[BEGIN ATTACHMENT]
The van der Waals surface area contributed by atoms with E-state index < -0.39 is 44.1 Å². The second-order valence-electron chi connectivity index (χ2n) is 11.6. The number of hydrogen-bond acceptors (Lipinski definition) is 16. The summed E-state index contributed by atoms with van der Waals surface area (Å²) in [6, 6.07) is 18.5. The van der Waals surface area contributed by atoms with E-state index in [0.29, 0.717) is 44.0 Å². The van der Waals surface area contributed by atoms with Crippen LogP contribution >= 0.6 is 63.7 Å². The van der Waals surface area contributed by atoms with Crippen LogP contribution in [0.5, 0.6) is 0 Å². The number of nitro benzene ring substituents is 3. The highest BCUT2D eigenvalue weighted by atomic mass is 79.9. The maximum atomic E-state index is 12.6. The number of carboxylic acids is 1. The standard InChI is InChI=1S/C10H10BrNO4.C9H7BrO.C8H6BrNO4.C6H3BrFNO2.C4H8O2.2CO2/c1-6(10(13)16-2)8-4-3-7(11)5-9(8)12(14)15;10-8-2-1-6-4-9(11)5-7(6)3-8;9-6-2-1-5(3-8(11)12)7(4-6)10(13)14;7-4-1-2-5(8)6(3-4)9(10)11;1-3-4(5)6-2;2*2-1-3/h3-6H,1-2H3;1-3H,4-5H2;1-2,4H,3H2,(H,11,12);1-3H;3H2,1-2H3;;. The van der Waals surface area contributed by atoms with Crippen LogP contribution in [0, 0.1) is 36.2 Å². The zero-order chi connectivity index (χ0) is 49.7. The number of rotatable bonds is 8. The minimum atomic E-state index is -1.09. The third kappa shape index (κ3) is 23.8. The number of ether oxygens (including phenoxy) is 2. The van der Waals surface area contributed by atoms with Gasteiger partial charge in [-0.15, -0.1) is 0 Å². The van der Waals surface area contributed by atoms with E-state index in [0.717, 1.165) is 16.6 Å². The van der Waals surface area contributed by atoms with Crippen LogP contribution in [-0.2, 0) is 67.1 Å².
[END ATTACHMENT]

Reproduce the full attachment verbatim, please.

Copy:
The van der Waals surface area contributed by atoms with E-state index < -0.39 is 44.1 Å². The second-order valence-electron chi connectivity index (χ2n) is 11.6. The number of hydrogen-bond acceptors (Lipinski definition) is 16. The summed E-state index contributed by atoms with van der Waals surface area (Å²) in [6, 6.07) is 18.5. The van der Waals surface area contributed by atoms with E-state index in [0.29, 0.717) is 44.0 Å². The van der Waals surface area contributed by atoms with Crippen LogP contribution >= 0.6 is 63.7 Å². The van der Waals surface area contributed by atoms with Crippen LogP contribution in [0.5, 0.6) is 0 Å². The number of nitro benzene ring substituents is 3. The highest BCUT2D eigenvalue weighted by atomic mass is 79.9. The maximum atomic E-state index is 12.6. The number of carboxylic acids is 1. The standard InChI is InChI=1S/C10H10BrNO4.C9H7BrO.C8H6BrNO4.C6H3BrFNO2.C4H8O2.2CO2/c1-6(10(13)16-2)8-4-3-7(11)5-9(8)12(14)15;10-8-2-1-6-4-9(11)5-7(6)3-8;9-6-2-1-5(3-8(11)12)7(4-6)10(13)14;7-4-1-2-5(8)6(3-4)9(10)11;1-3-4(5)6-2;2*2-1-3/h3-6H,1-2H3;1-3H,4-5H2;1-2,4H,3H2,(H,11,12);1-3H;3H2,1-2H3;;. The van der Waals surface area contributed by atoms with Crippen LogP contribution in [0, 0.1) is 36.2 Å². The zero-order chi connectivity index (χ0) is 49.7. The number of rotatable bonds is 8. The minimum atomic E-state index is -1.09. The third kappa shape index (κ3) is 23.8. The number of ether oxygens (including phenoxy) is 2. The van der Waals surface area contributed by atoms with Gasteiger partial charge in [-0.15, -0.1) is 0 Å². The van der Waals surface area contributed by atoms with E-state index in [0.717, 1.165) is 16.6 Å². The van der Waals surface area contributed by atoms with Crippen LogP contribution in [-0.2, 0) is 67.1 Å².